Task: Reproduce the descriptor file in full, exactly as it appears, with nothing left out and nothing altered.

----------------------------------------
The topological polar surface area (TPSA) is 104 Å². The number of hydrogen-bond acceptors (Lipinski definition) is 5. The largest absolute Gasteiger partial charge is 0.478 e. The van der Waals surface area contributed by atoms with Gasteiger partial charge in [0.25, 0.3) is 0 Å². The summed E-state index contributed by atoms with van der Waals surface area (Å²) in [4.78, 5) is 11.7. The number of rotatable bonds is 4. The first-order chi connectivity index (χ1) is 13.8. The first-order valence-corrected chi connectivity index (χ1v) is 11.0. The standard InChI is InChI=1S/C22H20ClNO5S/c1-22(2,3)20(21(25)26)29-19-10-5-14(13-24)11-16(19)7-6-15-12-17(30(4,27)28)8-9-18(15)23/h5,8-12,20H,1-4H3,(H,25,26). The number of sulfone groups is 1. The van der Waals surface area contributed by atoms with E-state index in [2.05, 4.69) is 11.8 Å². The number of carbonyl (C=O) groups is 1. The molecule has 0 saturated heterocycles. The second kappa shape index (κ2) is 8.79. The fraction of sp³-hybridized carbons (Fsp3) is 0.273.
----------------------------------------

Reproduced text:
The topological polar surface area (TPSA) is 104 Å². The number of hydrogen-bond acceptors (Lipinski definition) is 5. The largest absolute Gasteiger partial charge is 0.478 e. The van der Waals surface area contributed by atoms with Gasteiger partial charge in [0.25, 0.3) is 0 Å². The summed E-state index contributed by atoms with van der Waals surface area (Å²) in [4.78, 5) is 11.7. The number of rotatable bonds is 4. The first-order chi connectivity index (χ1) is 13.8. The first-order valence-corrected chi connectivity index (χ1v) is 11.0. The standard InChI is InChI=1S/C22H20ClNO5S/c1-22(2,3)20(21(25)26)29-19-10-5-14(13-24)11-16(19)7-6-15-12-17(30(4,27)28)8-9-18(15)23/h5,8-12,20H,1-4H3,(H,25,26). The number of sulfone groups is 1. The van der Waals surface area contributed by atoms with E-state index in [2.05, 4.69) is 11.8 Å². The number of carbonyl (C=O) groups is 1. The molecule has 0 saturated heterocycles. The second kappa shape index (κ2) is 8.79. The fraction of sp³-hybridized carbons (Fsp3) is 0.273.